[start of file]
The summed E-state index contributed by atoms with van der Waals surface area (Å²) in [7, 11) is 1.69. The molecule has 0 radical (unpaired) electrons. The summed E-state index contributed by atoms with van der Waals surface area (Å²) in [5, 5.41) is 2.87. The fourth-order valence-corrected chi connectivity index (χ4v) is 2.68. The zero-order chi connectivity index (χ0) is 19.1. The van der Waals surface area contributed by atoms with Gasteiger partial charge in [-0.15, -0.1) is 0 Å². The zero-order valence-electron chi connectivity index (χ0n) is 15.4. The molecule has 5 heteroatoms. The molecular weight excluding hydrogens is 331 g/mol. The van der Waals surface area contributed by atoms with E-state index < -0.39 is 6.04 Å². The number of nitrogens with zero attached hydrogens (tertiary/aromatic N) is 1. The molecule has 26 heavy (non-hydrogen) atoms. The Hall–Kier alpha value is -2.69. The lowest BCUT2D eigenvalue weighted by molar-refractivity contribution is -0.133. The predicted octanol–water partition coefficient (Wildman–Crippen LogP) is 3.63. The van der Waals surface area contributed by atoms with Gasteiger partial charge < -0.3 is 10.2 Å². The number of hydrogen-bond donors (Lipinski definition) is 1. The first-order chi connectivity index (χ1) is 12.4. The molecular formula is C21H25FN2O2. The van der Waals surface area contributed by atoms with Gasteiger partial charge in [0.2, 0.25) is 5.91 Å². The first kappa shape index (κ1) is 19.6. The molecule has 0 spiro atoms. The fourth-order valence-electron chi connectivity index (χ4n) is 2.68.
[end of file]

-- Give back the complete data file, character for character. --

The summed E-state index contributed by atoms with van der Waals surface area (Å²) in [7, 11) is 1.69. The molecule has 0 radical (unpaired) electrons. The summed E-state index contributed by atoms with van der Waals surface area (Å²) in [5, 5.41) is 2.87. The fourth-order valence-corrected chi connectivity index (χ4v) is 2.68. The zero-order chi connectivity index (χ0) is 19.1. The van der Waals surface area contributed by atoms with Gasteiger partial charge in [-0.15, -0.1) is 0 Å². The zero-order valence-electron chi connectivity index (χ0n) is 15.4. The molecule has 5 heteroatoms. The molecular weight excluding hydrogens is 331 g/mol. The van der Waals surface area contributed by atoms with E-state index < -0.39 is 6.04 Å². The number of nitrogens with zero attached hydrogens (tertiary/aromatic N) is 1. The molecule has 26 heavy (non-hydrogen) atoms. The Hall–Kier alpha value is -2.69. The lowest BCUT2D eigenvalue weighted by molar-refractivity contribution is -0.133. The predicted octanol–water partition coefficient (Wildman–Crippen LogP) is 3.63. The van der Waals surface area contributed by atoms with Gasteiger partial charge < -0.3 is 10.2 Å². The number of hydrogen-bond donors (Lipinski definition) is 1. The first-order chi connectivity index (χ1) is 12.4. The molecular formula is C21H25FN2O2. The van der Waals surface area contributed by atoms with Gasteiger partial charge in [0.2, 0.25) is 5.91 Å². The first kappa shape index (κ1) is 19.6. The molecule has 0 spiro atoms. The fourth-order valence-electron chi connectivity index (χ4n) is 2.68.